Through these heavy debates, I’ve gained more clarity about the ways that suffering is often a result of human injustice and I’m deeply saddened by it. Continue reading “Responding to Human Suffering by Elise M. Edwards”

A New Perspective on the Story of Ruth by Ivy Helman

20140903_180423When I think about having returned to the Judaism of my family, I often think about a short phrase that is on almost all of the conversion documents I’ve seen. “Your people shall be my people and your G-d shall be my G-d.”  It comes from the Book of Ruth and is a powerful phrase in and of itself.  Imagine choosing a journey to a foreign land and being so committed to the person you are traveling with that you are willing to forsake the religion and practices of your people to join hers, even when she extorts you to return to your home.   Think about the kind of trust one needs in another to be able to leave everything behind and follow another path.  That is ideally what the convert to Judaism has chosen: to leave behind their past, setting out on a new religious path.  In fact, it is often frowned upon to ask a convert about their religious past because it is as if it never existed.

Besides these documents, I’ve also encountered the Book of Ruth early in my training as a feminist scholar of religion.  I read many commentaries on the story of Ruth, but what I read never spoke to me.  Yes,  two women were bonded in a deep friendship (perhaps as lovers) struggling to survive and avoid bouts of harassment from men. They also defied patriarchal standards of the day.  Sweet and touching, yes.  A good example of the importance of friendship between women, definitely!   What I 20140904_125500didn’t get then that I do now are the values elevated in these two women.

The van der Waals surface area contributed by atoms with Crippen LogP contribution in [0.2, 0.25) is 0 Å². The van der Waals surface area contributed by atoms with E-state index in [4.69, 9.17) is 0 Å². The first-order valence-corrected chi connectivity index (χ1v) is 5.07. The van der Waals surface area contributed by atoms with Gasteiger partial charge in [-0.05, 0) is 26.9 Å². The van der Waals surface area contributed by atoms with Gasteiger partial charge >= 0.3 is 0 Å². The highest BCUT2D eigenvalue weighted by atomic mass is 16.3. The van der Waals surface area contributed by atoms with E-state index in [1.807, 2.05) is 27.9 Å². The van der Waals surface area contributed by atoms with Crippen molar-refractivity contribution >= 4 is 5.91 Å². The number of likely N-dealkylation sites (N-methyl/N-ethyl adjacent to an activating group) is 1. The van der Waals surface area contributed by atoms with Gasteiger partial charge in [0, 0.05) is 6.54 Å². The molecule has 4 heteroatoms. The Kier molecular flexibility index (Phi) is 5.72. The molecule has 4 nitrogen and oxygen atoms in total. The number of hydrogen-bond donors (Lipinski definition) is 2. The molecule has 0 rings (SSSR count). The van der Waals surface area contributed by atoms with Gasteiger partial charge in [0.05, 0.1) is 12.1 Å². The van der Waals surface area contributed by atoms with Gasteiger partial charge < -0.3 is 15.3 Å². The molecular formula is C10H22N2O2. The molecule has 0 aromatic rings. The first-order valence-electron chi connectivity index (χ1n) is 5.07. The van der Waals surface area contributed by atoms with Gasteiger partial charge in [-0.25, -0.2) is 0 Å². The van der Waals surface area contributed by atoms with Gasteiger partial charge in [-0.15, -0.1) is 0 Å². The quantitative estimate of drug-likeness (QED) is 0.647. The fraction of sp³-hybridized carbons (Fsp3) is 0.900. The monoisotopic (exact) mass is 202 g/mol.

First, what struck me is just how much our pasts are an important part of who we are.  In many ways, they help to shape our futures.  Ruth’s past built within her the values necessary to make the decision to journey to a foreign land with another woman and without what, could be thought of, as adequate protections.

Continue reading “A New Perspective on the Story of Ruth by Ivy Helman”

The Case for a Woman Pope: Mary Magdalene by Frank Shapiro

Frank shapiro picThere’s a lot of hullabaloo these days about belief in God, atheism, separation of religion and state. However, like it or not, Western civilization is a Christian one.

Ever since the Roman Empire officially became Christian in the 4th century Christianity has formed an integral part of the Greco-Roman culture, forging the West’s crystallization.

And within this religious-political-cultural matrix, women have been striving for equality of power in virtually every field. Most of the time men had the upper hand.